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This eBook from the Gutenberg Project consists of approximately 278 pages of information about Tales of Men and Ghosts.

“Of course!  If somebody else had accused you, the story might have been worth looking into.  As it is, a child could have invented it.  It doesn’t do much credit to your ingenuity.”

Granice turned sullenly toward the door.  What was the use of arguing?  But on the threshold a sudden impulse drew him back.  “Look here, Denver—­I daresay you’re right.  But will you do just one thing to prove it?  Put my statement in the Investigator, just as I’ve made it.  Ridicule it as much as you like.  Only give the other fellows a chance at it—­men who don’t know anything about me.  Set them talking and looking about.  I don’t care a damn whether you believe me—­what I want is to convince the Grand Jury!  I oughtn’t to have come to a man who knows me—­your cursed incredulity is infectious.  I don’t put my case well, because I know in advance it’s discredited, and I almost end by not believing it myself.  That’s why I can’t convince you.  It’s a vicious circle.”  He laid a hand on Denver’s arm.  “Send a stenographer, and put my statement in the paper.”

But Denver did not warm to the idea.  “My dear fellow, you seem to forget that all the evidence was pretty thoroughly sifted at the time, every possible clue followed up.  The public would have been ready enough then to believe that you murdered old Lenman—­you or anybody else.  All they wanted was a murderer—­the most improbable would have served.  But your alibi was too confoundedly complete.  And nothing you’ve told me has shaken it.”  Denver laid his cool hand over the other’s burning fingers.  “Look here, old fellow, go home and work up a better case—­then come in and submit it to the Investigator.”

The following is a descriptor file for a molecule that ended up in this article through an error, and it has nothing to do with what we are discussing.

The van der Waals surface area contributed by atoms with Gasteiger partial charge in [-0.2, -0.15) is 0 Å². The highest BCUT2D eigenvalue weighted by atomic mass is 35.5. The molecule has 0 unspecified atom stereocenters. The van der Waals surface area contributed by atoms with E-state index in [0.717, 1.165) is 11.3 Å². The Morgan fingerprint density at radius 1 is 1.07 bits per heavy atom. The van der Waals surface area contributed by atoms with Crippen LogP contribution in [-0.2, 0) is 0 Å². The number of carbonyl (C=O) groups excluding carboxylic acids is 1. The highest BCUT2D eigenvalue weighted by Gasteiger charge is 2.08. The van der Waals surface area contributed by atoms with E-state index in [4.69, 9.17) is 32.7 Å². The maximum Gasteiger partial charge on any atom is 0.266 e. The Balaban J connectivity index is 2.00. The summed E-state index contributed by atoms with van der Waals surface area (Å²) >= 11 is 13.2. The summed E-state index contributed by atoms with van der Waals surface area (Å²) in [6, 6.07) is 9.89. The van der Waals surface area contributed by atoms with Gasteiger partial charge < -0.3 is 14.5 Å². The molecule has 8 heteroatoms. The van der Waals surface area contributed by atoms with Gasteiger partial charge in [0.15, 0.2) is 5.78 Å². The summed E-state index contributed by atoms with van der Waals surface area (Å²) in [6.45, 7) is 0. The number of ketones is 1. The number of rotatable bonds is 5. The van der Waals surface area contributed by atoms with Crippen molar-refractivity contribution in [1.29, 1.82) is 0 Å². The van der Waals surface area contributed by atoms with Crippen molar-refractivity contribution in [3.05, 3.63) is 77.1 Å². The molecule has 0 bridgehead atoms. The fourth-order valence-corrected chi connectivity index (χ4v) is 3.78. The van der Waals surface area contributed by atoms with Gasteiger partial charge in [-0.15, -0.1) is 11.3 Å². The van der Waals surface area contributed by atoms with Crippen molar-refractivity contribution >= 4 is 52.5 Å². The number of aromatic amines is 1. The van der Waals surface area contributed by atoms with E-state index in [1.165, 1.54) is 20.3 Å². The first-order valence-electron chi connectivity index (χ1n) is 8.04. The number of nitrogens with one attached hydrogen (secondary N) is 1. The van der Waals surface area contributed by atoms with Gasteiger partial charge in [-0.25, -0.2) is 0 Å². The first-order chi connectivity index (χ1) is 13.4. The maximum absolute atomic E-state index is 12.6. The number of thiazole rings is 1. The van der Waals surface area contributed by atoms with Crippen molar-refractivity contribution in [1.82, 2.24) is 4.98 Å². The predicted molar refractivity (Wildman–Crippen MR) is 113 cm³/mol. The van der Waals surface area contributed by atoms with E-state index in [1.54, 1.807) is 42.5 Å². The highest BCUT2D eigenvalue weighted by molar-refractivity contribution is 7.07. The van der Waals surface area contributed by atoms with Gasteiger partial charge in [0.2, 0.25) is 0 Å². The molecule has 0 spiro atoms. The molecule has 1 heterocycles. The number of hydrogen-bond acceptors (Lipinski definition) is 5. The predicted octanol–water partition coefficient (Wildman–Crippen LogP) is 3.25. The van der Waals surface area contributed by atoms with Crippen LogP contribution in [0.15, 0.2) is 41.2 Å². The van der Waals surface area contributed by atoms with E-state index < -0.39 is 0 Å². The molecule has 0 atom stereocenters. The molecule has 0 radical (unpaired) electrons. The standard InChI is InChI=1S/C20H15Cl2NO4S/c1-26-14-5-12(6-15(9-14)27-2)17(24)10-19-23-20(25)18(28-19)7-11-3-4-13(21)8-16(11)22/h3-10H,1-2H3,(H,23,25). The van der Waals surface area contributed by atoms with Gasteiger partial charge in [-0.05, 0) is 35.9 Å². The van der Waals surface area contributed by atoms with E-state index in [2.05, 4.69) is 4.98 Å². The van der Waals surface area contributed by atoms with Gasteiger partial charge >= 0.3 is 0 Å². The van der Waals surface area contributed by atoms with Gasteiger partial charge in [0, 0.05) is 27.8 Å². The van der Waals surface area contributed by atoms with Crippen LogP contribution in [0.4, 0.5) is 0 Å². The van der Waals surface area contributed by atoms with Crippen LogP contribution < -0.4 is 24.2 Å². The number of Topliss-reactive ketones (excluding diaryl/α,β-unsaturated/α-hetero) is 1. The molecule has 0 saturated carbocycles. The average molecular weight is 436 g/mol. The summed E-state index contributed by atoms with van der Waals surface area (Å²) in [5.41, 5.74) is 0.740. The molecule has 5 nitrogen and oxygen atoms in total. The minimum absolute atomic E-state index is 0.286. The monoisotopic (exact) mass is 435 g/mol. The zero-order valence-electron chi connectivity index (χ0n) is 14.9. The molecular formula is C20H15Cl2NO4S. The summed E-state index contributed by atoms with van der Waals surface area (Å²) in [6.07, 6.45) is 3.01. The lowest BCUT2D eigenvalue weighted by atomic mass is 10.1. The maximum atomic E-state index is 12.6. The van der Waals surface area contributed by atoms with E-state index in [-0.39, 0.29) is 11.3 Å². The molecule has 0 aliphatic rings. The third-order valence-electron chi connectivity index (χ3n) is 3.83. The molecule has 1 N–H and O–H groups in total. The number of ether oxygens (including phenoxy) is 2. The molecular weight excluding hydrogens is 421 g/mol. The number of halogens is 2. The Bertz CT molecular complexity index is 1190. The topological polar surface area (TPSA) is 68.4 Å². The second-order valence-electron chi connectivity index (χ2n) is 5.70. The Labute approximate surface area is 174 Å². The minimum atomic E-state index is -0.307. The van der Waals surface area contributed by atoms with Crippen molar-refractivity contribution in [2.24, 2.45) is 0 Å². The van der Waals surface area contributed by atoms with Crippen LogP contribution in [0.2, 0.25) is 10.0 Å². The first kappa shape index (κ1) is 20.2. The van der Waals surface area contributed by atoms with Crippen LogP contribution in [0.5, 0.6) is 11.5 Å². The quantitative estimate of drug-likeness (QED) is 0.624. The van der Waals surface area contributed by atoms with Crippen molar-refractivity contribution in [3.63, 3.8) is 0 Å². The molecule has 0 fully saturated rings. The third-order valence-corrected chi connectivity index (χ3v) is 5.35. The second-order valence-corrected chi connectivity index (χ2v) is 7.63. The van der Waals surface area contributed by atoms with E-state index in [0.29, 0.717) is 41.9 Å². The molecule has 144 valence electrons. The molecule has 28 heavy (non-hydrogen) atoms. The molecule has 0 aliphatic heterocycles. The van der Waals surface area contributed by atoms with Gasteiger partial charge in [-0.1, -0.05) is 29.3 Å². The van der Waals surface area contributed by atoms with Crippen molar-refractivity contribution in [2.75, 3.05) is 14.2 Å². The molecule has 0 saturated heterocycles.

IV

THE perspiration was rolling off Granice’s forehead.  Every few minutes he had to draw out his handkerchief and wipe the moisture from his haggard face.

For an hour and a half he had been talking steadily, putting his case to the District Attorney.  Luckily he had a speaking acquaintance with Allonby, and had obtained, without much difficulty, a private audience on the very day after his talk with Robert Denver.  In the interval between he had hurried home, got out of his evening clothes, and gone forth again at once into the dreary dawn.  His fear of Ascham and the alienist made it impossible for him to remain in his rooms.  And it seemed to him that the only way of averting that hideous peril was by establishing, in some sane impartial mind, the proof of his guilt.  Even if he had not been so incurably sick of life, the electric chair seemed now the only alternative to the strait-jacket.

As he paused to wipe his forehead he saw the District Attorney glance at his watch.  The gesture was significant, and Granice lifted an appealing hand.  “I don’t expect you to believe me now—­but can’t you put me under arrest, and have the thing looked into?”

Allonby smiled faintly under his heavy grayish moustache.  He had a ruddy face, full and jovial, in which his keen professional eyes seemed to keep watch over impulses not strictly professional.

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